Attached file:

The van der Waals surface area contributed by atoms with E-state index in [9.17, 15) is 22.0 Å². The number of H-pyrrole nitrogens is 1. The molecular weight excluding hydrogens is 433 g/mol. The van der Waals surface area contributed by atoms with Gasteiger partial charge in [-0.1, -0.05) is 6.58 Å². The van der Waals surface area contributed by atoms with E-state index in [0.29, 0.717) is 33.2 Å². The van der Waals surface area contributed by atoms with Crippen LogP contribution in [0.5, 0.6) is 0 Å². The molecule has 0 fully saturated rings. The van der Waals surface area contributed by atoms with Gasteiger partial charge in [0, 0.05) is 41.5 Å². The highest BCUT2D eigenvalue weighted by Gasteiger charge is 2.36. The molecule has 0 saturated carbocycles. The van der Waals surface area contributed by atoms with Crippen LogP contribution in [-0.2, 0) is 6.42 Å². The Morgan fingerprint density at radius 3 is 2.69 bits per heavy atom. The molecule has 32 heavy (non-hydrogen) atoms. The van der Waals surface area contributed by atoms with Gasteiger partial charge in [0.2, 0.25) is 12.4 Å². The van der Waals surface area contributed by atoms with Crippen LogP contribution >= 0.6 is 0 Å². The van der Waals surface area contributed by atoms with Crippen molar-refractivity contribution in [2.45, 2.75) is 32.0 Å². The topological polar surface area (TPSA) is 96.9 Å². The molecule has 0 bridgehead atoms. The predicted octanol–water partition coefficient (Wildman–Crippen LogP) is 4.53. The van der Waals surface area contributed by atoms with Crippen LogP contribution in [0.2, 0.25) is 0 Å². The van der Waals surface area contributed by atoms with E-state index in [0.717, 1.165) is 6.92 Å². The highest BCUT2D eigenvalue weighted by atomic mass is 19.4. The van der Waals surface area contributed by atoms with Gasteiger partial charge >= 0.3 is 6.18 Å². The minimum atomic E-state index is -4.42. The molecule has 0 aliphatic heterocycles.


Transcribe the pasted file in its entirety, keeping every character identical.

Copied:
The van der Waals surface area contributed by atoms with E-state index in [9.17, 15) is 22.0 Å². The number of H-pyrrole nitrogens is 1. The molecular weight excluding hydrogens is 433 g/mol. The van der Waals surface area contributed by atoms with Gasteiger partial charge in [-0.1, -0.05) is 6.58 Å². The van der Waals surface area contributed by atoms with E-state index in [0.29, 0.717) is 33.2 Å². The van der Waals surface area contributed by atoms with Crippen LogP contribution in [0.5, 0.6) is 0 Å². The molecule has 0 fully saturated rings. The van der Waals surface area contributed by atoms with Gasteiger partial charge in [0, 0.05) is 41.5 Å². The highest BCUT2D eigenvalue weighted by Gasteiger charge is 2.36. The molecule has 0 saturated carbocycles. The van der Waals surface area contributed by atoms with Crippen LogP contribution in [-0.2, 0) is 6.42 Å². The Morgan fingerprint density at radius 3 is 2.69 bits per heavy atom. The molecule has 32 heavy (non-hydrogen) atoms. The van der Waals surface area contributed by atoms with Gasteiger partial charge in [0.2, 0.25) is 12.4 Å². The van der Waals surface area contributed by atoms with Crippen LogP contribution >= 0.6 is 0 Å². The van der Waals surface area contributed by atoms with Crippen molar-refractivity contribution in [2.45, 2.75) is 32.0 Å². The topological polar surface area (TPSA) is 96.9 Å². The molecule has 0 bridgehead atoms. The predicted octanol–water partition coefficient (Wildman–Crippen LogP) is 4.53. The van der Waals surface area contributed by atoms with Crippen LogP contribution in [0.2, 0.25) is 0 Å². The van der Waals surface area contributed by atoms with E-state index in [0.717, 1.165) is 6.92 Å². The highest BCUT2D eigenvalue weighted by atomic mass is 19.4. The van der Waals surface area contributed by atoms with Gasteiger partial charge >= 0.3 is 6.18 Å². The minimum atomic E-state index is -4.42. The molecule has 0 aliphatic heterocycles.